relations, and conflict resolution, cf. chapter by Ray Genet), or by bringing
together native speaker teacher training students and non-native speaker
language students (cf. chapter by Kristi Jauregi, Emerita Bañado). Setting up
language exchanges often involves tremendous amounts of work on the side of the
organizing teachers. Studies that attempted a more scalable design are therefore
especially interesting, e.g. Meguro & Bryant's chapter on social networking
tools to find potential telecollaboration partners and to organize meetings, or
the Soliya project, which is organized by a non-profit organization instead of a
This way, the book provides a glimpse into the state of art of telecollaboration
for language, literacies and intercultural learning today. It is primarily
interesting for e-learning practitioners who either work with a language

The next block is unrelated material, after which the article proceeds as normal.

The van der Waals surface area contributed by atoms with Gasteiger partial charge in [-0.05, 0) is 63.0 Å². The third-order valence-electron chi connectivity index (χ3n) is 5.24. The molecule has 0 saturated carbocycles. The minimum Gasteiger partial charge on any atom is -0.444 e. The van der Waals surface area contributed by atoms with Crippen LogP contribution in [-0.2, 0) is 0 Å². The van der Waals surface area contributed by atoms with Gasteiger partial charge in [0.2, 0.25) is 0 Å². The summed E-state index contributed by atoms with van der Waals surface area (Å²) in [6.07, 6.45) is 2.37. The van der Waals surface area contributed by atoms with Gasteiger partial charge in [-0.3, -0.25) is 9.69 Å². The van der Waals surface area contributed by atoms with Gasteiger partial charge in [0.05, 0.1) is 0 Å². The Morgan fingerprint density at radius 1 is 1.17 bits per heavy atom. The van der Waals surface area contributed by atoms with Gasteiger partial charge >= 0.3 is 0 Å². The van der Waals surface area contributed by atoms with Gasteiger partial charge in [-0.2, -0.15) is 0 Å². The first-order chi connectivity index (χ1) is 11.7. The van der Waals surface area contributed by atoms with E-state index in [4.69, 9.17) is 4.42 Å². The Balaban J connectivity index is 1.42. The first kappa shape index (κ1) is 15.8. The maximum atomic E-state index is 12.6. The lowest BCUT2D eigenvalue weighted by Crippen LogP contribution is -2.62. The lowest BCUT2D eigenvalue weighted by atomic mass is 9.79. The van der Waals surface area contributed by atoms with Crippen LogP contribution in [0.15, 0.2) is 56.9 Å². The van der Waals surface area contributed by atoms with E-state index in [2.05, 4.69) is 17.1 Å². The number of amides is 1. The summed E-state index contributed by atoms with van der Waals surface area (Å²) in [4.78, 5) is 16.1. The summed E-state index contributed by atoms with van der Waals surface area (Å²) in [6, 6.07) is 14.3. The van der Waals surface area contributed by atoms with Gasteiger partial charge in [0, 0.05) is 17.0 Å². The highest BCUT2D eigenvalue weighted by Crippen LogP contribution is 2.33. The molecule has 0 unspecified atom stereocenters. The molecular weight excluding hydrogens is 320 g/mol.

learning/intercultural learning focus or who would like to better understand the
work done in this context.
Hu, Adelheid & Byram, Michael (2009a) Introduction. In Hu, Adelheid & Byram,
Michael, (2009), vii-xxv.
Hu, Adelheid & Byram, Michael, eds. (2009b) Interkulturelle Kompetenz und
fremdsprachliches Lernen: Modelle, Empirie, Evaluation / Intercultural
competence and foreign language learning: Models, empiricism, assessment.
Tübingen: Gunter Narr Verlag.
Melinda Dooly, ed. (2008) Telecollaborative language learning: A guidebook to
moderating intercultural collaboration online. Bern: Peter Lang.
Robert O'Dowd, ed. (2007) Online intercultural exchange: An introduction for
foreign language teachers. Clevedon: Multilingual matters.
| ABOUT THE REVIEWER:
ABOUT THE REVIEWER
Judith Bündgens-Kosten received her doctorate degree from RWTH Aachen
University in 2009. Her thesis discusses teachers' attitudes toward AAVE.
She currently works at the University of Duisburg-Essen, focusing on
computer-mediated communication (especially blogging), and its role in